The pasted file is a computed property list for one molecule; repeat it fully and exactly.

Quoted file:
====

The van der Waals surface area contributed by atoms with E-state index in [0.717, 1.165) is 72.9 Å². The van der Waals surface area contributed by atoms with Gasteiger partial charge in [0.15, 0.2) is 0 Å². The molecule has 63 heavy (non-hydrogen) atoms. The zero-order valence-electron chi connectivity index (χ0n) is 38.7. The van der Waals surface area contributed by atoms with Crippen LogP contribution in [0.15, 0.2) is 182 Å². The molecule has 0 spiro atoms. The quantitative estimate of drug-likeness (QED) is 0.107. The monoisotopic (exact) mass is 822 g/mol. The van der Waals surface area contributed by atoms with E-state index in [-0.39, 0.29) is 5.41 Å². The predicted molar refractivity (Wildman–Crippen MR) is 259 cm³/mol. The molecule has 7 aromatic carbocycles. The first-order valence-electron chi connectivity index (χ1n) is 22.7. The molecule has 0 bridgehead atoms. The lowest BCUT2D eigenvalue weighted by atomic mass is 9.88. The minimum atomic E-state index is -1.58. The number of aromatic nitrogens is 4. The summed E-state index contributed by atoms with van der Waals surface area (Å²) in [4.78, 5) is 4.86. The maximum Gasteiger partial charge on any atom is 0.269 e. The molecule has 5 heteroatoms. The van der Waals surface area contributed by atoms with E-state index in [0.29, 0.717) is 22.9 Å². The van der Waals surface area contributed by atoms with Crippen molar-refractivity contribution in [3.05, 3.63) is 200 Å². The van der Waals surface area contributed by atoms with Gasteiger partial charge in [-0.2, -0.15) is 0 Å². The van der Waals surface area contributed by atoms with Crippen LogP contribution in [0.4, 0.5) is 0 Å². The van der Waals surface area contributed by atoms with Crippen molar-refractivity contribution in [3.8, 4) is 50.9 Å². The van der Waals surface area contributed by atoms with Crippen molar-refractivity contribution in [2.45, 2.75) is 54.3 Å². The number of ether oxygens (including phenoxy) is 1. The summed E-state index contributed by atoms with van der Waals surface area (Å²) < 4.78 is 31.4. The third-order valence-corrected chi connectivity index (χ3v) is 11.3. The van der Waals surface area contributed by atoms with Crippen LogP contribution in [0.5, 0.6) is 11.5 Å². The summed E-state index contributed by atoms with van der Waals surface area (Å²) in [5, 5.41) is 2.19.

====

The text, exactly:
The van der Waals surface area contributed by atoms with E-state index in [0.717, 1.165) is 72.9 Å². The van der Waals surface area contributed by atoms with Gasteiger partial charge in [0.15, 0.2) is 0 Å². The molecule has 63 heavy (non-hydrogen) atoms. The zero-order valence-electron chi connectivity index (χ0n) is 38.7. The van der Waals surface area contributed by atoms with Crippen LogP contribution in [0.15, 0.2) is 182 Å². The molecule has 0 spiro atoms. The quantitative estimate of drug-likeness (QED) is 0.107. The monoisotopic (exact) mass is 822 g/mol. The van der Waals surface area contributed by atoms with E-state index in [-0.39, 0.29) is 5.41 Å². The predicted molar refractivity (Wildman–Crippen MR) is 259 cm³/mol. The molecule has 7 aromatic carbocycles. The first-order valence-electron chi connectivity index (χ1n) is 22.7. The molecule has 0 bridgehead atoms. The lowest BCUT2D eigenvalue weighted by atomic mass is 9.88. The minimum atomic E-state index is -1.58. The number of aromatic nitrogens is 4. The summed E-state index contributed by atoms with van der Waals surface area (Å²) in [4.78, 5) is 4.86. The maximum Gasteiger partial charge on any atom is 0.269 e. The molecule has 5 heteroatoms. The van der Waals surface area contributed by atoms with E-state index in [0.29, 0.717) is 22.9 Å². The van der Waals surface area contributed by atoms with Crippen molar-refractivity contribution in [3.05, 3.63) is 200 Å². The van der Waals surface area contributed by atoms with Gasteiger partial charge in [-0.2, -0.15) is 0 Å². The van der Waals surface area contributed by atoms with Crippen LogP contribution in [0.4, 0.5) is 0 Å². The van der Waals surface area contributed by atoms with Crippen molar-refractivity contribution in [3.8, 4) is 50.9 Å². The van der Waals surface area contributed by atoms with Crippen molar-refractivity contribution in [2.45, 2.75) is 54.3 Å². The number of ether oxygens (including phenoxy) is 1. The summed E-state index contributed by atoms with van der Waals surface area (Å²) < 4.78 is 31.4. The third-order valence-corrected chi connectivity index (χ3v) is 11.3. The van der Waals surface area contributed by atoms with Crippen LogP contribution in [0.5, 0.6) is 11.5 Å². The summed E-state index contributed by atoms with van der Waals surface area (Å²) in [5, 5.41) is 2.19.